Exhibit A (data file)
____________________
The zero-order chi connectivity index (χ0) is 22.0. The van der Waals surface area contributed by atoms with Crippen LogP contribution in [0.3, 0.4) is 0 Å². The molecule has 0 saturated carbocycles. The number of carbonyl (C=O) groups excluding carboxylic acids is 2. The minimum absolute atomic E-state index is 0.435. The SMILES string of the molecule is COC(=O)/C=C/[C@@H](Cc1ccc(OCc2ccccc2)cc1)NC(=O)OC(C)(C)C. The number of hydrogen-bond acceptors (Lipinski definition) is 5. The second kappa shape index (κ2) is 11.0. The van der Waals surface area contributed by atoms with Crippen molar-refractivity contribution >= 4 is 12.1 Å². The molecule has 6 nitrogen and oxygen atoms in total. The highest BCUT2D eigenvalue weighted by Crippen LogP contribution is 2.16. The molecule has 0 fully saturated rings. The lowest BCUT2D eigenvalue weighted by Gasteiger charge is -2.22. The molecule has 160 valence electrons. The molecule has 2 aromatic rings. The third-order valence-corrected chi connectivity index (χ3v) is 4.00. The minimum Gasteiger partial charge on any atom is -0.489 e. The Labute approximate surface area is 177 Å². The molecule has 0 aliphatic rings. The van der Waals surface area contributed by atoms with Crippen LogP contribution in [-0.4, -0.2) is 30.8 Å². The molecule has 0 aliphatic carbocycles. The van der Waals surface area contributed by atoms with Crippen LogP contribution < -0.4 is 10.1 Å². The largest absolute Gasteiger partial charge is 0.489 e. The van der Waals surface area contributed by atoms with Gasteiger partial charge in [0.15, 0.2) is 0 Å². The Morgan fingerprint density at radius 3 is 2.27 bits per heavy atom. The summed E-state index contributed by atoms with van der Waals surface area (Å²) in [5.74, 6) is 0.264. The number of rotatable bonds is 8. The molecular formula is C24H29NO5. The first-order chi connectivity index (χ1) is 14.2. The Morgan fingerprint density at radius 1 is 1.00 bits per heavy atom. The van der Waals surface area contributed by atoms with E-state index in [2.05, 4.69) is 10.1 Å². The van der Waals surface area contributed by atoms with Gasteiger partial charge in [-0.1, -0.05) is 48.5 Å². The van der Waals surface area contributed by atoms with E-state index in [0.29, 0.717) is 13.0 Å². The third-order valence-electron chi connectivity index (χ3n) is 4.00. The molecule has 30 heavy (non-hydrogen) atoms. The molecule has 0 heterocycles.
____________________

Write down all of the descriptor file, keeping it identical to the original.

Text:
The zero-order chi connectivity index (χ0) is 22.0. The van der Waals surface area contributed by atoms with Crippen LogP contribution in [0.3, 0.4) is 0 Å². The molecule has 0 saturated carbocycles. The number of carbonyl (C=O) groups excluding carboxylic acids is 2. The minimum absolute atomic E-state index is 0.435. The SMILES string of the molecule is COC(=O)/C=C/[C@@H](Cc1ccc(OCc2ccccc2)cc1)NC(=O)OC(C)(C)C. The number of hydrogen-bond acceptors (Lipinski definition) is 5. The second kappa shape index (κ2) is 11.0. The van der Waals surface area contributed by atoms with Crippen molar-refractivity contribution >= 4 is 12.1 Å². The molecule has 6 nitrogen and oxygen atoms in total. The highest BCUT2D eigenvalue weighted by Crippen LogP contribution is 2.16. The molecule has 0 fully saturated rings. The lowest BCUT2D eigenvalue weighted by Gasteiger charge is -2.22. The molecule has 160 valence electrons. The molecule has 2 aromatic rings. The third-order valence-corrected chi connectivity index (χ3v) is 4.00. The minimum Gasteiger partial charge on any atom is -0.489 e. The Labute approximate surface area is 177 Å². The molecule has 0 aliphatic rings. The van der Waals surface area contributed by atoms with Crippen LogP contribution in [-0.4, -0.2) is 30.8 Å². The molecule has 0 aliphatic carbocycles. The van der Waals surface area contributed by atoms with Crippen LogP contribution < -0.4 is 10.1 Å². The largest absolute Gasteiger partial charge is 0.489 e. The van der Waals surface area contributed by atoms with Gasteiger partial charge in [0.15, 0.2) is 0 Å². The Morgan fingerprint density at radius 3 is 2.27 bits per heavy atom. The summed E-state index contributed by atoms with van der Waals surface area (Å²) in [5.74, 6) is 0.264. The number of rotatable bonds is 8. The molecular formula is C24H29NO5. The first-order chi connectivity index (χ1) is 14.2. The Morgan fingerprint density at radius 1 is 1.00 bits per heavy atom. The van der Waals surface area contributed by atoms with E-state index in [2.05, 4.69) is 10.1 Å². The van der Waals surface area contributed by atoms with Gasteiger partial charge in [-0.1, -0.05) is 48.5 Å². The van der Waals surface area contributed by atoms with E-state index in [0.29, 0.717) is 13.0 Å². The third-order valence-electron chi connectivity index (χ3n) is 4.00. The molecule has 30 heavy (non-hydrogen) atoms. The molecule has 0 heterocycles.